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The low fat diet is a fairly common diet type where most of the standard recommendations out there guide the general population towards a low-fat plan. Diet, however, is not a one size fits all approach and at that is why with DNAFit you can find out if a low-fat diet is in fact for you. This article unpacks what a low fat diet is, the various different types of fats as well as an example of a low fat diet plan.BackRead More
Typically, a low-fat diet is a high carbohydrate, low fat and moderate protein type plan. DNAFit will recommend a low-fat diet if you present with a high to very high sensitivity towards saturated fats, in conjunction with a low to very low sensitivity towards carbohydrates. This means that 55 - 60% of your calories can be derived from carbohydrates, 20% from protein and the remaining 20 - 25% from fats.
The importance with a low-fat diet is to differentiate between the types of fats since the fat sensitivity specifically links to saturated fats. With a high sensitivity to fats you are more likely so see weight gain and increases in cholesterol levels when your saturated fat intake exceeds 6% of your daily caloric intake. With this in mind fats can either be unsaturated, saturated or trans.
Unsaturated fats are considered “heart healthy” and can be further divided into mono- and poly-unsaturated fats. Where mon-unsaturated fats include avocado, olives, nuts and nut butters. Of the daily total calories, monounsaturated fats should make up a 15% or more. Poly-unsaturated fats on the other hand are subdivided into omega 3’s (walnuts, flaxseeds and pink / oily fish) and omega 6’s (vegetable oils and seeds) - these are essential fatty acids and should make up more than 12% of your total calories.
Keep in mind omega 3’s assist in reducing inflammation, whereas omega 6’s are pro-inflammatory and shouldn’t be included in excess. Omega 6’s are acquired through a variety of sources, and as a result it is important to make a concerted effort to include more Omega 3’s. According to your omega 3 need, as indicated by DNAFit, between 1.6g – 3g per day could be required.
Saturated fat are non-essential fats. Animal fats (red meat, skin of poultry, full fat dairy products, eggs, cream, butter, ghee and lard), tropical oils (coconut products, coconut oil and palm kernel oil), and hidden saturated fats (milk powders, tea and coffee creamers, ice-cream) are all sources and should be kept to a minimum. As mentioned previously, with a high saturated fat sensitivity, these fats should be limited to 6% of your daily calories or less.
Trans fats are created during the process of hydrogenating and heating oil’s and are also non-essential. These fats should be limited to 1% or less of total calories, regardless of fat sensitivity. Examples of trans fats are hydrogenated fats (hard / brick margarine) and any foods prepared in these fats (baked goods, pastries, chips, crisps), as well as heating oils to very high temperatures (frying, deep frying, roasting, grilling etc.).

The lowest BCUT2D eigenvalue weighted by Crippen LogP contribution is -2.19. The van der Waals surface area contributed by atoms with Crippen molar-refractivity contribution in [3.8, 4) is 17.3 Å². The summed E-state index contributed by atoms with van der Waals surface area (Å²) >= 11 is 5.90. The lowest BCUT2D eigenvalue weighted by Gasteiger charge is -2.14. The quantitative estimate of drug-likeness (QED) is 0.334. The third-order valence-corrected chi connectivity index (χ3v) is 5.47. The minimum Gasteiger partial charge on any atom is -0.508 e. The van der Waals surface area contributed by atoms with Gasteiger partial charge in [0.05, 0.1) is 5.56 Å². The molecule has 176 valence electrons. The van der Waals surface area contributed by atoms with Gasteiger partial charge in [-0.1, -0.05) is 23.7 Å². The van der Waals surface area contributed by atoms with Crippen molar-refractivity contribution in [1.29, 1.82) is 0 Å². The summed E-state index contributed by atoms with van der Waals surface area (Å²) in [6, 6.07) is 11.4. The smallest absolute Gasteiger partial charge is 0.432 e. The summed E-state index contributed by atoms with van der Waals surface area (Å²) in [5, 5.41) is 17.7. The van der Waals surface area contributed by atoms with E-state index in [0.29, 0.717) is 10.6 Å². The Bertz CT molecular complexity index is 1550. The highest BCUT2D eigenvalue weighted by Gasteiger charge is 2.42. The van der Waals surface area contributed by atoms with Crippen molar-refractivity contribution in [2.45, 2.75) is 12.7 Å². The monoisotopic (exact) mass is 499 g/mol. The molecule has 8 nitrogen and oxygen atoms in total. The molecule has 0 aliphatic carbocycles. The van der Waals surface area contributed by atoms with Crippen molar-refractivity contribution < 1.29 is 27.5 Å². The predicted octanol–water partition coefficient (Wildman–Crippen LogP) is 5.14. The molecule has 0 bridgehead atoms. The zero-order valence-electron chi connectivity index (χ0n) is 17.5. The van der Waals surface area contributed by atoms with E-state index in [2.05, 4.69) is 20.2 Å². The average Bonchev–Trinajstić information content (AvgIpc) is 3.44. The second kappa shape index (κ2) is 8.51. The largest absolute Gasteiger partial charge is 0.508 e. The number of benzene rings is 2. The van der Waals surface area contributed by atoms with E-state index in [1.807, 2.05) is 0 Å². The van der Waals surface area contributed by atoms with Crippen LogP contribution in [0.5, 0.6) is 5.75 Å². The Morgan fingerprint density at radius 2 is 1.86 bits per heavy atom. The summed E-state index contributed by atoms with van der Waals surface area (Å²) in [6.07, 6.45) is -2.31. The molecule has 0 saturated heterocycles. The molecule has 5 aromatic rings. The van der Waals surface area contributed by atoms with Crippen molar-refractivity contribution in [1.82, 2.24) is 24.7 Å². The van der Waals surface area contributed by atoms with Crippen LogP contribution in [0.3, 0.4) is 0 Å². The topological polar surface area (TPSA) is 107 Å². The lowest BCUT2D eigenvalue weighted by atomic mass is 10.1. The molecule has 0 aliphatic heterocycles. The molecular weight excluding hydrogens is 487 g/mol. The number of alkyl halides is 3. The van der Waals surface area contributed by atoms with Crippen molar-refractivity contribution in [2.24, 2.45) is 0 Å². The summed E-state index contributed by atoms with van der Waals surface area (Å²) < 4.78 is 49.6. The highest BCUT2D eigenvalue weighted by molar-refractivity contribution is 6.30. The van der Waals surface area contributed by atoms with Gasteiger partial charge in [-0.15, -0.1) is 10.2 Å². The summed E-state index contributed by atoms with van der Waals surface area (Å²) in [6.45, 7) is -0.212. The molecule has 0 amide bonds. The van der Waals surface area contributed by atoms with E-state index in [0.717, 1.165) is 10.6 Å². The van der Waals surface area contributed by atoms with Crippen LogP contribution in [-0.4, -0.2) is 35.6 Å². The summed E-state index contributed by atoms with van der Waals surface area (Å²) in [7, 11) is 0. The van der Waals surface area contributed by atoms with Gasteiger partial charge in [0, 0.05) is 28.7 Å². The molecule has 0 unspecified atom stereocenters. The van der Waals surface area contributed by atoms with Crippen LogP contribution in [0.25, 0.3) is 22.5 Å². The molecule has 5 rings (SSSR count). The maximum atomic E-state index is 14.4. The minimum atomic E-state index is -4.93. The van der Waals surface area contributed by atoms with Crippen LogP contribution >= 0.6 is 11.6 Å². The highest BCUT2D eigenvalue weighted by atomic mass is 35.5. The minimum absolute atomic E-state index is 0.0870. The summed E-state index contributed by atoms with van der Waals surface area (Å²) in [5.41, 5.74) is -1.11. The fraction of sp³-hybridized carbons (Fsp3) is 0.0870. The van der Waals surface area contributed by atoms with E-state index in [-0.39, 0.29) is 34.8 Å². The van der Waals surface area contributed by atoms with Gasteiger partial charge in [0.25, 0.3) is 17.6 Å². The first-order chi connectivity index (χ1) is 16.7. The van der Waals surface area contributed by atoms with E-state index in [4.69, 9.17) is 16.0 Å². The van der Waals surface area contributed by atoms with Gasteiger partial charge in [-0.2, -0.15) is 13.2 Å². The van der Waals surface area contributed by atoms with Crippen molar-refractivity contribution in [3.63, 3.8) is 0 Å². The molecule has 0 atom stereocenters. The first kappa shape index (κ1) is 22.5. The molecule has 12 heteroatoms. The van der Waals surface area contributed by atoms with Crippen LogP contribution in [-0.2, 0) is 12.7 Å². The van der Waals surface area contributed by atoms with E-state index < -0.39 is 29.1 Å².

Choose foods with a lower fat content: lean meat and poultry, fish and pulses. Fruit, vegetables and pulses of all kinds can be eaten freely, so this way of eating can be perfect for vegans. Select low fat alternatives such as skimmed milk, cottage cheese and yoghurt wherever possible.
Grains including rice, oats and wheat can be eaten and will help satisfy hunger. This is because you will be avoiding all fats, including butter, oils, mayonnaise and rich salad dressings. Creamy sauces, cheese and fatty cuts of meat should also be avoided.
An example of a 1500 – 1800 kcal low fat diet for a day would include the following:
Now that we have addressed the most important component of a low-fat diet, remember to still be healthful in your carbohydrate and protein choices. If you refer to our article, Understanding carbohydrates, a low carb diet and the ketogenic diet plan, you will see that majority of your carbohydrates should be unrefined sources (fruit, vegetables, whole grains and legumes), as well as the low GI options.
Where with a low to very low sensitivity towards carbohydrates up to 10% of your daily calories can still be derived from refined carbohydrates. In terms of protein and since most animal protein contains saturated fats it is important try to opt for the leaner and skin free option, or optimise on your fish, as well as plant protein sources like nuts, seeds and legumes.
Whereas it was previously believed that a low carb diet was the answer for people wanting to lose weight and live healthier, the NIH study found the opposite: Subjects on a low-fat but relatively high-sugar diet achieved more fat loss than those on an equal-calorie, low-carb and low-sugar diet.
Unlike observational studies that can’t strictly control the behavior of subjects, the new experiment was carried out in a metabolic ward. In other words, researchers could measure every calorie consumed and burned by subjects. The research followed 19 obese adults on either a high-carb/low-fat or a low-carb/high-fat diet during six days of living in the ward.
After six days, the high-carb group lost an average of 89 grams of fat a day, compared to 53 grams per day for the low-carb group. The low-carb group lost more body weight—4.07 pounds versus 2.86—probably as a result of increased water loss at the beginning of a low-carb diet. But, fat loss is a more important goal than weight loss.
DNAFit will give you insight into how your body responds genetically to saturated fats and carbohydrates, as well as other micronutrients. This helps you understand what healthy nutrition looks like for you. Discovering your unique profile can guide your dietary choices to find food sources that your body needs, and also foods that you should avoid. Therefore, you will find a diet tailored exactly to you and with that knowledge will be able to reach your goals faster.